Four women are vying for the District 9 Dallas City Council seat in the upcoming May 4 election. The Advocate sent candidates Erin Moore, Paula Blackmon, Tamara Brown and Sarah Lamb questionnaires to help you get to know them and their policies. 

The first in this series of interviews will feature Erin Moore, a 27-year resident of the district. As a neighbor, she helped clean White Rock Lake, advocated for affordable housing, looked for solutions to homelessness and fought for underrepresented populations, according to her website. Visit for more information.

Interviews with the remaining candidates will be posted throughout the week.

1. Where do you live? 

Old Lake Highlands

2. Bulky trash pickup: yay or nay? 

YAY! I think anything we can do to make it easier for residents to dispose of waste, the better.

3. Pet peeve code compliance violation? 

Residences that have broken sprinklers or sprinklers on during rain storms.

4. Go-to neighborhood restaurant? 


5. Most underrated city board or commission? 

The Landmark Commission. I think Dallas needs to do a better job of preserving our historic buildings. Our history is often erased in the name of development and progress. The thoughtful, experienced group of residents on this commission are tasked with weighing those two competing forces.

6. Opinion of your predecessor? 

Council member (Mark) Clayton led with compassion and an open heart. He brought the City Council office closer to the people and had a renewed focus on the “east side” of the lake that had been ignored or exploited for some time. I am grateful for his service.

7. What does it mean to “dredge” White Rock Lake? Does it need to be dredged?  

It means to clear out the silt from the bottom and sides of the lake. Yes, it needs to be done. White Rock Lake has been described as a “liquid landfill,” and the bottom is getting closer to the top. This impacts more than just sailing and other recreational activities. It impacts flood control, shoreline erosion, bacterial growth and animal habitats.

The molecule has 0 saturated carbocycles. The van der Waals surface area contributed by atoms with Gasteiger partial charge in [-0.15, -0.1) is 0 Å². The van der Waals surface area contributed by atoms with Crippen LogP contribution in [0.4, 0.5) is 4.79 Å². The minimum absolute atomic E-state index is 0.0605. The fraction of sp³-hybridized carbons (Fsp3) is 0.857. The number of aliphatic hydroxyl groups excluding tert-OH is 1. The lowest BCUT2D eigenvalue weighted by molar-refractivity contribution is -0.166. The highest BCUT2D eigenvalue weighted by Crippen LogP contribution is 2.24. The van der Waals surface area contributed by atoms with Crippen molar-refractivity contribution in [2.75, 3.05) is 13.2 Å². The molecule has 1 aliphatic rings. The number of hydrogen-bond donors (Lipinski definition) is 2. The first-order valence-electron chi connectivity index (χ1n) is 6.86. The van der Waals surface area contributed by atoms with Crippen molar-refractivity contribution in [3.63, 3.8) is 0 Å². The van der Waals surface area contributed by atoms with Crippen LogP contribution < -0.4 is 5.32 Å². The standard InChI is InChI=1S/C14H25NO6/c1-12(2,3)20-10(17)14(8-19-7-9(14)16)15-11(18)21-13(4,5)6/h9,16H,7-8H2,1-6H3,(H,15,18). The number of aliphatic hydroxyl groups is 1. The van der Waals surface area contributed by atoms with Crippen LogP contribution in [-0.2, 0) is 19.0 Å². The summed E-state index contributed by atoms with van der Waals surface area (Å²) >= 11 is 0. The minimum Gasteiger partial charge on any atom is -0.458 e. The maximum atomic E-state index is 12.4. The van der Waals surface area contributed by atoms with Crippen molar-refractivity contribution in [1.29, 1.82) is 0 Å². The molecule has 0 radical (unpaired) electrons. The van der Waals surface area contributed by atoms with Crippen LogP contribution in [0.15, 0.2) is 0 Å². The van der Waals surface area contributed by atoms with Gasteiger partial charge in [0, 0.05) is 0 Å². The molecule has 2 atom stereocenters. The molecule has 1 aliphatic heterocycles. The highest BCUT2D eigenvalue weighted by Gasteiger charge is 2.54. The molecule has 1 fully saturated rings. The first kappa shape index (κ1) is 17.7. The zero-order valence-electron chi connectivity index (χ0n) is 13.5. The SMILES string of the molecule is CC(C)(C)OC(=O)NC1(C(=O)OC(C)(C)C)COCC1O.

8. What is the council member’s role in 3G going forward?

When elected, I would continue to monitor the project and work with TxDOT to lessen the construction impacts on surrounding businesses and communicate updates to the residents.

9. Why are our streets so hard to drive on? How can they be fixed? 

The fastest, cheapest way to repair a road is asphalt, but it is not as durable as concrete. The City has relied on asphalt with a projected 7-10 year lifespan. But with the incredible fluctuations in weather and increased traffic because of population growth, the asphalt does not last that long. We need to invest in permanent road repair with concrete. I would also get our streets on a “continuous improvement” schedule and repairs paid for from the general fund. We should not have to wait for bond programs to repair streets. Lastly, I would encourage more communication and cooperation between Public Works and other City of Dallas utility departments to coordinate projects and not cut up newly repaved roads.

10. Have you ever called 311? What happened? 

Yes. 311 has been very responsive to several reported issues. I’ve called for potholes, streetlight outages and dead animal pickup.

11. Biggest waste of city tax dollars? 

Vanity projects. Dallas is addicted to matching funds and private donations. When elected, I will refocus tax dollars on basic services like police, fire and infrastructure.

12. Best place the city could spend money but isn’t? 

The City should heavily invest in the new Comprehensive Housing Policy and the Office of Homeless Solutions four-part plan. Housing is a basic necessity.

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